The political Einsteins are flexing their brows over Nov. 4: They cite President Obama's failure, Dems' fecklessness, Republicans' vision and efficacy, Mitch McConnell's savoir faire. Egads.

   Sports fans: Is there anything more grating than The Wave? Imagine one that is confined to those in the box seats.

   Celebrate they can. Yes, stretch those legs and those arms. The Superior Dance is in order.

   However, let's not overanalyze that which can be explained with two theorems – one in political science and one in physical science.

   The physics first: Newton's third law says that for every action there is an equal and opposite reaction.

    Action: The nation elected Obama twice, smiting those who demonized him from the moment he first strode on-stage.

     Reaction: To these bitter defeats, one should have expected fulsome off-year responses. We've now seen two. Why expect anything else, especially from a GOP base that never even accepted this president's legitimacy as an American? Reaction is what reactionaries do.

  Now for the political science theorem, which goes thusly: In a low-turnout election, the advantage goes to the antis, the angries, the negatory vote.

  Simply put, when few people vote, the ones who have a blood oath to do so will, and those who have no grievance won't.

   Low turnout? Not only was it low, it was historically low -- an estimated 37 percent of registered voters -- the most pitiful turnout since 1942. (And just what GOP chieftains wished for.)

   There seems to be some disagreement as to whether to call this a wave election. Some analysts say, no, it's just what one can expect, certainly not a tidal endorsement of a party on the "outs" nationally. The distinction is immaterial.

    Call it a wave.

    Hauling Isaac Newton back into the discussion, nothing else could have been expected. For when it comes to action fit to unleash a tidal reaction, Obama and the Democrats issued one of asteroidal size in 2010: the Affordable Care Act.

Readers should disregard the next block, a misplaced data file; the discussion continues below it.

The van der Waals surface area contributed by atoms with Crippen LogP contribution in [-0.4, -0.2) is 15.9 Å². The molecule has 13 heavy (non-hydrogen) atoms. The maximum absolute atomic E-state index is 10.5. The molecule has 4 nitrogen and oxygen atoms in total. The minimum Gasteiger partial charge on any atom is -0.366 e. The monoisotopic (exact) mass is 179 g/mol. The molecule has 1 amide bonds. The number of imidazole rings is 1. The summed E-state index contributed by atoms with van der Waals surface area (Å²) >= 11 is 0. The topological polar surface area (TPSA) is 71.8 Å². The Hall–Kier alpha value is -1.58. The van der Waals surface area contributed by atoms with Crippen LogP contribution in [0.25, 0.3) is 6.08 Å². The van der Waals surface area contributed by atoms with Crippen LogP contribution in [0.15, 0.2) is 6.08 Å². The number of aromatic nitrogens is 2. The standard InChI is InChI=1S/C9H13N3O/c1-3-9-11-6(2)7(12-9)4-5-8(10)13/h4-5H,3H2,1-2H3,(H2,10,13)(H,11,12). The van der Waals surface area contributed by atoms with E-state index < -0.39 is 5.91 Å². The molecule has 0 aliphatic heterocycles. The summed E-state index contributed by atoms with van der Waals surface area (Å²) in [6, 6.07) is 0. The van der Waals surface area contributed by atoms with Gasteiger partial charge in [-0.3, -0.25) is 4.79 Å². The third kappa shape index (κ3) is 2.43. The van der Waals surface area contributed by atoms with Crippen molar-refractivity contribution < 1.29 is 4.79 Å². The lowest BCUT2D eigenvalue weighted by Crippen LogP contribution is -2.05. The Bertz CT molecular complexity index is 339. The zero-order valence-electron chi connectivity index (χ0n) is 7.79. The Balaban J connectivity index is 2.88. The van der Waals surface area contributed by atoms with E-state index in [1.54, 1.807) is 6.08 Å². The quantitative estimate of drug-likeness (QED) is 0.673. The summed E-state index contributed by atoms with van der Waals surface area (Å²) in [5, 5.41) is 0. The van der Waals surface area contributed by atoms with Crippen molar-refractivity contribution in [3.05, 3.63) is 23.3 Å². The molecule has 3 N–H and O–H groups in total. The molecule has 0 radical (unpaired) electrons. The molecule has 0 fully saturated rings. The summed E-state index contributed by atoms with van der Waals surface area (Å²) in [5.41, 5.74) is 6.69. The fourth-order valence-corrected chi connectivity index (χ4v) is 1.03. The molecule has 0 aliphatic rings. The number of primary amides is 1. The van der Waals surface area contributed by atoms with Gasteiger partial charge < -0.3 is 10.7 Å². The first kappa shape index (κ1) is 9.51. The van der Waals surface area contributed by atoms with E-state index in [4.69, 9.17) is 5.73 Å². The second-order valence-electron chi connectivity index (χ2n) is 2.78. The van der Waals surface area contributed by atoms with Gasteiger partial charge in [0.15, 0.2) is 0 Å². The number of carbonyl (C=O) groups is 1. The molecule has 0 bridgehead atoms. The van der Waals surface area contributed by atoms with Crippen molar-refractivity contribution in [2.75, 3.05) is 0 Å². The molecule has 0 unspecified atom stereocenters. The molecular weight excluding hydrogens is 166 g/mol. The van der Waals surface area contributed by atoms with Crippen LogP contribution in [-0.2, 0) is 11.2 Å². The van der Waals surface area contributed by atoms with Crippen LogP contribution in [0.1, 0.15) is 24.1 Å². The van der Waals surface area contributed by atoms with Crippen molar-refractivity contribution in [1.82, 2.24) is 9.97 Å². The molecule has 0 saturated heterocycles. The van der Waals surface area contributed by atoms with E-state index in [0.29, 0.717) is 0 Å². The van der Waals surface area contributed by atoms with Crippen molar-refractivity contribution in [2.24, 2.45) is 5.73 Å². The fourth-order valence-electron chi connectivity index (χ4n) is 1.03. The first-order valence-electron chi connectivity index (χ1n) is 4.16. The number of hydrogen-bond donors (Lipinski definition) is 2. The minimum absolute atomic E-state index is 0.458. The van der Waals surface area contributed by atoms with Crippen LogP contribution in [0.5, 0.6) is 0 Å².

Big? It's the biggest health-care initiative in our history. Medicare was for seniors. The ACA is for young and old. Medicaid is for the poor. The ACA is for those with enough money to live but not enough to afford health coverage.

   Controversial? Nothing this seismic could come without angst and anger, and quite a few screw-ups. Name your game-changing national adventure -- World War II, the space race, the civil rights movement – each had its debacles and disasters, and of course political trials.

   Indeed, the political ramifications are uncannily reminiscent of what emanated after Congress eviscerated Jim Crow with the Voting Rights Act and the Civil Rights Act.

   Lyndon Johnson acknowledged that he and his party lost a lot of political capital to the forces of social stasis and obstruction. After Richard Nixon and Ronald Reagan exploited antipathy to such federal audacity, that anger became a political force unto itself. And so it remains.

   Speaking of political capital: As Johnson did with civil rights, what Obama has done with health care has benefited people with almost no political coin, while infuriating those with every advantage imaginable.

   So, too, Obama has done by standing up for gay rights. So, too, by deferring deportation of children of undocumented individuals. So, too, by challenging big oil and big coal in favor of alternatives that don't enrich those who've called the shots politically since the Rockefellers

    As with 2012, the 2014 election was a tip of the top hat to that grand old tradition, now embodied by the Koch brothers.

    A wave? Oh, yeah. A comeuppance for an activist president? Indeed.

    History will say that this is the price of a historic action. As for the next general election, when far more Americans are paying attention, we'll await history's verdict.

     Longtime newspaper editor John Young lives in Colorado. Email:

Monday, November 3, 2014

Choosing who gets to choose, 2014

  It's been 14 years since the victors in a dramatic election proved that the people's will could be wholly secondary to lawyers' arguments.

  It wasn't until 2001 that Bush v. Gore officially was settled by a single vote in the Supreme Court. But the precedent of setting aside a whole bunch of democracy for expediency's sake was well-established by then.

  We could belabor the inequities in the Electoral College which awarded the presidency to the man in second place. We could belabor all things Florida, its votes ultimately awarded like the services of a slave on a crate.

  All of those things are 14 years of torrent under the bridge. We are left with today.

  Give immense credit to the party that won that 2000 race. Today's GOP is 14 years smarter at ways to make sure expediency always beats out democracy.

   Comedian Lewis Black emotes: "Elected officials shouldn't get to choose who gets to choose elected officials." Ah, but of course they do, and will.

   Consider North Carolina, which cut back on early voting, affecting the potential participation of 2 million voters.

   And Florida. In the Sunshine State, scientists have determined that merciless voting lines are a good source of sun-imbued Vitamin D. Long voting lines are actually good for you.